Richard Chauvel has research interests in Indonesian history and politics, Australia-Indonesia relations and Australian foreign policy. His research has focused on issues of national unity, centre – region relations and decentralisation as well as political and social change in eastern Indonesia, most particularly in Maluku and Papua.
His book, Nationalists, Soldiers and Separatists: The Ambonese Islands from Colonialism to Revolt
, remains the standard work on the revolt of Republic of the South Moluccas. His publications on West Papua include two policy papers for the East West Center Washington’s project on “The Dynamics and Management of Internal Conflict in Asia”. He was a consultant for the International Crisis Group in Papua and his report was published as Indonesia: Ending Repression in Irian Jaya 20 September 2001, ICG Asia Report No 23, Jakarta/Brussels. His recent publications include: “Grandstanding on Papua: Where people to people engagement is not encouraged”, in Antje Missbach and Jemma Purdey (ed), Linking People: Connections and encounters between Australians and Indonesians
Dr Chauvel has been an academic consultant for a three radio series for Radio Australia / Radio National, including Federasi Australia, Otonomi Indonesia and Sharing Power: The Ties that Bind. He has been a member of the Joint Selection Team for Australian Development Scholarships / Australia Awards in Indonesia in 2007-2013, 2016.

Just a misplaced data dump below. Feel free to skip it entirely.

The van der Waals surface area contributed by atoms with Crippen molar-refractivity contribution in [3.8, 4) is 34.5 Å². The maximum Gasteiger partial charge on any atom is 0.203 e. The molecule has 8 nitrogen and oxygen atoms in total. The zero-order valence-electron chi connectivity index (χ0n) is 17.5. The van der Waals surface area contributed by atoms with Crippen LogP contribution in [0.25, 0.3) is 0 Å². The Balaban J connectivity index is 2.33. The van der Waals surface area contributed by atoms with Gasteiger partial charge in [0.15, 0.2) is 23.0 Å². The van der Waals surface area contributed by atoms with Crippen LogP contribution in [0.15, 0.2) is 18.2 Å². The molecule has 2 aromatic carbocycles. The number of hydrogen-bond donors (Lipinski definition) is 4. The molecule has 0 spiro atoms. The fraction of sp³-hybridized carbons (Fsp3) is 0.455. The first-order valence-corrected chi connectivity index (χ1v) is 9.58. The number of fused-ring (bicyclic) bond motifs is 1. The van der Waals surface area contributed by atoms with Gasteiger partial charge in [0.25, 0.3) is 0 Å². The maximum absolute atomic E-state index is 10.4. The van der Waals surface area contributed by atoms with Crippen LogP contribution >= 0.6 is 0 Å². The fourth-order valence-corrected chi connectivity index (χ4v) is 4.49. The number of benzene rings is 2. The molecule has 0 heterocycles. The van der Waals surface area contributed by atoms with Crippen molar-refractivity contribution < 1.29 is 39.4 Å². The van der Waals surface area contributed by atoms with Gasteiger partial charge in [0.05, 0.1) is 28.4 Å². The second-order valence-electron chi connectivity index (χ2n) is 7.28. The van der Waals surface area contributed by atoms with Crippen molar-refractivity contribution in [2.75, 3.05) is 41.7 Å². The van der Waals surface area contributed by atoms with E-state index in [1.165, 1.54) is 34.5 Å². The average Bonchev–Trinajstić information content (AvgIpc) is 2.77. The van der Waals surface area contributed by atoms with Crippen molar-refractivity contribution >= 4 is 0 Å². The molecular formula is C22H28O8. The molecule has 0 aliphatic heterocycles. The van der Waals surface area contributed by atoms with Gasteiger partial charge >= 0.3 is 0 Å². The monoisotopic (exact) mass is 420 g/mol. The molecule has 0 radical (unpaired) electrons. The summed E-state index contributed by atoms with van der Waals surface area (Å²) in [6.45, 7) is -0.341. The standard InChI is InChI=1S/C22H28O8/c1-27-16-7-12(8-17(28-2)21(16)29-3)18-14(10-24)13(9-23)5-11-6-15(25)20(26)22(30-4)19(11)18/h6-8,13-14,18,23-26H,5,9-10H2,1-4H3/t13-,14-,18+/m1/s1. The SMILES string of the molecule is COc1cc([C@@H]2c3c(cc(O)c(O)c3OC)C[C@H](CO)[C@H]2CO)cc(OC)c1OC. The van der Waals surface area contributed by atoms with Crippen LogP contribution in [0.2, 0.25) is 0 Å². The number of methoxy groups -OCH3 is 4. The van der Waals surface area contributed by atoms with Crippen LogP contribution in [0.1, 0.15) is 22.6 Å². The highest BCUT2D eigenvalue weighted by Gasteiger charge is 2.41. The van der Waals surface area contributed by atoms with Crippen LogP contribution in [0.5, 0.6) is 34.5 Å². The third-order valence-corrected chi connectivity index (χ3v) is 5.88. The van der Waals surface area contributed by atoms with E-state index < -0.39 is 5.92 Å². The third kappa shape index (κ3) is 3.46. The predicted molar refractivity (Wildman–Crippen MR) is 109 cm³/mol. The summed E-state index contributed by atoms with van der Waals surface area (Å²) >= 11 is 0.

Prior to joining the Asia Institute, he was Head of the Department of Asian and International Studies and Associate Professor and Director the Australia Asia Pacific Institute at Victoria University. Prior to joining Victoria University, he taught at the University of Indonesia, 1987-1992. In Jakarta, he taught in the departments of politics and history and helped establish the Centre for Australian Studies at the University of Indonesia.
Dr Chauvel has supervised research students at the University of Indonesia, Victoria University and the University of Melbourne. He has been the principal supervisor for 14 PhD completions, 4 Masters by research and 7 Masters minor theses. His supervision students’ research has focused on social, cultural, religious and political change in Indonesia as well as decentralisation. The students have examined such issues as the development of vocational education under regional autonomy, whether decentralisation has improved health and education service delivery and whether the policies of regional governments in resource-rich East Kalimantan have served to reduce the high levels of poverty. Five students studied aspects of political and cultural change in Islamic boarding schools (pesantren), changing gender values and sharia-influenced district government regulations (perda syariah) and Islamic microfinance. His current supervision students are researching state formation, land rights and adat in Central Kalimantan; Jokowi’s leadership and political legitimacy in Solo and identity formation in eastern Indonesia during the Revolution.